The solutions found in post #10 are correct but I am afraid their might be more that ht method I used there is missing. I hate using reasoning in math, that is why I dislike and mistrust the whole concept of proof. Trouble is, computation although more reliable can leave you hanging.
This will be the toughest baffler ever posed here.
Disclaimer: Do not try this problem and then drive or operate heavy machinery.
Okay, you see that side PQ is the square root of 3 and the equation of the ellipse is given below it.
The rules are rather extreme:
You may not use any CAS, that means Mathematica, Maxima, Wolfram Alpha, Maple, Matlab, Mupad, Octave, Pari, Yacas, Fricas, Magma.
You may not use any programming language, that means C, C++, Wolfram, Haskell, Basic, Pascal, Cobol, Fortran, Python or any other.
You may not use any mathematics that means calculus, group theory, algebra, trigonometry, geometry (Euclidean or any other), probability, any math theorem.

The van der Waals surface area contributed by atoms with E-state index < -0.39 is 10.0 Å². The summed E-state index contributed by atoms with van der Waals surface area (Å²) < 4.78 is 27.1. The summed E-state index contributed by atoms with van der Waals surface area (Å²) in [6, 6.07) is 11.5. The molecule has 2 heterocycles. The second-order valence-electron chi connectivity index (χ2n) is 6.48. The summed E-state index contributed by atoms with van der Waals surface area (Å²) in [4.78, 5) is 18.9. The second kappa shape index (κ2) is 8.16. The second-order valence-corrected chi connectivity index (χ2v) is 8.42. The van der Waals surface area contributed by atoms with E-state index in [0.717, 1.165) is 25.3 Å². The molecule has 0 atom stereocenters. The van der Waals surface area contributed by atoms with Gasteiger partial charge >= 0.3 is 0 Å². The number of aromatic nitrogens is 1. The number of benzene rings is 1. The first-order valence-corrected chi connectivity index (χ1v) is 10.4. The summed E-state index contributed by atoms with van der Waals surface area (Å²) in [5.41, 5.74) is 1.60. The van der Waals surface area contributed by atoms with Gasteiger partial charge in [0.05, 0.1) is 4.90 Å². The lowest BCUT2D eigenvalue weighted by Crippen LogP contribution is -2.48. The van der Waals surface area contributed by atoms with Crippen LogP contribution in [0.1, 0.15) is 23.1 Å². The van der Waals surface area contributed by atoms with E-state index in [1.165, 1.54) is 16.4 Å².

You can only use the tools of EM or you can try the force.
Okay, now for the question:
If we move P and Q along the circumference of that ellipse what is the sum of the largest area and the smallest area for triangle POQ? Of course the length of PQ must always remain constant at
A says) 2.
B says) That is not correct.
C says) 6.022 x 10^23
D says) 0
E says) I know the answer.
Since the limit of -x^2 as x approaches 0 is 0 and the limit of x^2 as x approaches 0 is 0 andstays between them, the limit of it as x approaches 0 is also 0.
Intuitively we can understand by the following drawing that Mathegocart provided:
If your function the green line always stays between the red and the blue line, then as the red and the blue line get closer together the green line gets sandwiched in between.